The Frick’s Franchise On Choice Drawing Shows
The basement galleries of the Frick Collection have, in recent years, been host to some superb traveling exhibitions dedicated to the art of drawing. Master Drawings from the Smith College Museum of Art , now on display, follows on the heels of two hard-to-beat shows, one culled from the collection of Vienna’s Albertina, the other from the National Gallery of Scotland. The current exhibition, which includes almost 70 drawings, doesn’t quite make the cut set by its predecessors. One can get a good indication of why this is by considering the show’s lead-in. We are welcomed at the door not by a master like Michelangelo, as was the case with the Albertina show, but by a gloomy Gus like Charles Burchfield-which is close to no welcome at all.
Yet if the Old Master portion of Master Drawings seems the excellent domain of specialists and the 20th-century section a patchy affair, what comes in between is choice. The highlight is J.A.D. Ingres’ The Architects Achille Leclère and Jean-Louis Provost (1812), an incisive study in character. Leclère is serious, wary and-take a look at the way he puts his hand into his pocket-arrogant. Provost is a languid mix of sensuality and malice, someone to keep your eye on and away from your daughter. As for Ingres, he limns the difference between the two by putting the former in focus and letting the latter fade from sight. One hesitates in assigning a moral import to Ingres’ pictorial stresses, but there’s more to this relentlessly subtle drawing than astonishing verisimilitude and spatial waxing and waning.
Invigorated by Ingres, one returns to the rest of Master Drawings and begins to notice-and, subsequently, to relish-things that one buzzed by beforehand. Among its prizes are a drapery study by Grünewald; Jan Van Goyen’s A Castle by a River (1650); Henri Matisse’s Still Life: Fruit and Flowers (1940); Paul Klee’s surprisingly ribald Singer (1919); and two conte crayon drawings by Georges Seurat, both poised between solidity and the ether and equally piercing in their beauty. Drawings by Adolf von Menzel, Edgar Degas and Maurice Prendergast are top-notch, too. At which point, one concludes that the Smith College collection follows in the Frickian tradition of hard-to-beat, after all. Master Drawings from the Smith College Museum of Art is at the Frick Collection, 1 East 70th Street, until Aug. 12.
A Magazine Guru Manufactures Trinkets
I’ve visited Alexander Liberman: Maquettes for Monuments , an exhibition currently at Ameringer/Howard Fine Art, three times now, and each occasion was as niggling as the others. In the early 1970’s, Liberman (1912-1999), editorial director for Condé Nast publications and an unreconstructed modernist, created a group of abstract sculptures using steel gas pipes. These sculptures aren’t on display at Ameringer/Howard for a reason-their staggering scale would tax the most spacious of Chelsea art barns, let alone the intimate environs of a 57th Street gallery. What is on display are a pair of wall-sized photographic reproductions of the pipe pieces, as well as a sizable section of one of them in all its rusted actuality.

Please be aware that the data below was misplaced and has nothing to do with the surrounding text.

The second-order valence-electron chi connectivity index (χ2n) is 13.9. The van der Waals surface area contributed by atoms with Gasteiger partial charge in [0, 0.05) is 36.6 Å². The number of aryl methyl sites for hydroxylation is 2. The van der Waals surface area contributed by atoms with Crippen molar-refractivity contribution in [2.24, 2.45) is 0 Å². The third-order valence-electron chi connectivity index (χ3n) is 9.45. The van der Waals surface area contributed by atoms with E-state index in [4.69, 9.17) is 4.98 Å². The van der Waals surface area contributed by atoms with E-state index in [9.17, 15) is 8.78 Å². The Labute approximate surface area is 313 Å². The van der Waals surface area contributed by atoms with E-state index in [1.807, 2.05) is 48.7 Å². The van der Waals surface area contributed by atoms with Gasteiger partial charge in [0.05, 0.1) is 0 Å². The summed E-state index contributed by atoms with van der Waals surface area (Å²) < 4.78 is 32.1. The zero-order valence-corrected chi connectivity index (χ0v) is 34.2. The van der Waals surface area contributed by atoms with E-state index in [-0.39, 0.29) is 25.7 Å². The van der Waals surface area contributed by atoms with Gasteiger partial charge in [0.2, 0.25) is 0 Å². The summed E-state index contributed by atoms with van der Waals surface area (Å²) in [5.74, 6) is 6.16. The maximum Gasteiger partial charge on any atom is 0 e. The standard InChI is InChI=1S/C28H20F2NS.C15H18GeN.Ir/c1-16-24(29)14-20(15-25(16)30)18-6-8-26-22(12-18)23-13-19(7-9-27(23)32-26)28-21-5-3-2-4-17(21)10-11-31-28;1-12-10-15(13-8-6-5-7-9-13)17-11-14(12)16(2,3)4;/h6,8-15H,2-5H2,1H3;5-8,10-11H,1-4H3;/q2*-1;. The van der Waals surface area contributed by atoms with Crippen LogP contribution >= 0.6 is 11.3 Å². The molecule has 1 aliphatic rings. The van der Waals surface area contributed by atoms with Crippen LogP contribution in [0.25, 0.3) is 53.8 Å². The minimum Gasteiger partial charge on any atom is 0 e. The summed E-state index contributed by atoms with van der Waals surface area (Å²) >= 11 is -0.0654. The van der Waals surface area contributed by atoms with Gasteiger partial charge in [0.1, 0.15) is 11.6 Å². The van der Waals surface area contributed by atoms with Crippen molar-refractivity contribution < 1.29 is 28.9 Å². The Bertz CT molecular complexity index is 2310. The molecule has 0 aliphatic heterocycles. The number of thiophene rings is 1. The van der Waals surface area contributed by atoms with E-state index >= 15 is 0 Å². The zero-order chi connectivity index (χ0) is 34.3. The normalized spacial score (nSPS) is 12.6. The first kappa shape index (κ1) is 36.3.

What isn’t so actual are the maquettes themselves. Liberman produced these table-top copies as a hedge against circumstance-the originals had begun to corrode, and the smaller works were his means of preserving them. The gallery claims the maquettes as “unique works of art on their own,” but they aren’t much more than what they are-that is to say, three-dimensional blueprints. Liberman’s sculptural expertise is in evidence, certainly-particularly in how he pits curves against angles, stability against propulsion, edges against intervals-but the evidence is an afterthought and the expertise a sleek recapitulation of more profound talents. Liberman’s gas-pipe pieces, in their rough-and-ready immensity, must be something to see. His maquettes, on the other hand, are something for sale-a distinction that goes straight to this exhibition’s core or, rather, lack of it. Alexander Liberman: Maquettes for Monuments is at Ameringer/Howard Fine Art, 41 East 57th Street, until Aug. 10.
Two Tourists Who Are Very Welcome
The best thing about Turbo and Ferryman (both 2000), two sculptures by the British artist Tony Cragg on display at the Doris C. Freedman Plaza on Fifth Avenue at 60th Street, is how curiously public they are. Both pieces made their debut in the courtyard of the Royal Academy of Arts in London, and one wonders how they fared across the pond. Here amongst bedazzled tourists, frazzled New Yorkers, the Plaza and the pretzel vendor, Mr. Cragg’s sculptures are almost not there. A nearby placard notes the “imposing size” of the works, but this isn’t the case at all. Mr. Cragg’s pieces are without the my-way-or-the-highway sanctimony typical of too much contemporary sculpture. Instead, Turbo and Ferryman get underfoot like toys scattered about the floor of a child’s room. Their informality is their blessing.
Of the two, Turbo is as drably idiosyncratic as most of the other sculptures I’ve seen by Mr. Cragg, but Ferryman -a taut amalgam of sea creature, inflatable toy and standard-issue biomorph-is amiably offbeat, gently perverse. It takes a few moments before one notices the basketball in the piece’s gullet, and less time to appreciate the pressures and counter-pressures that give Ferryman its hard-edged flex. One sees right off the bat, however, that New Yorkers like it, they really like it-pedestrians give Ferryman a playful whack while strolling by or, in the case of one toddler, crawl up its rear end. Context doesn’t completely account for the success of Ferryman , but there’s no doubting that it benefits from a city as peculiarly public as our own. This should give Mr. Cragg pause, even as it brings passersby cheer and a chuckle. Turbo and Ferryman are at Doris C. Freedman Plaza, 60th Street and Fifth Avenue, until Sept. 30.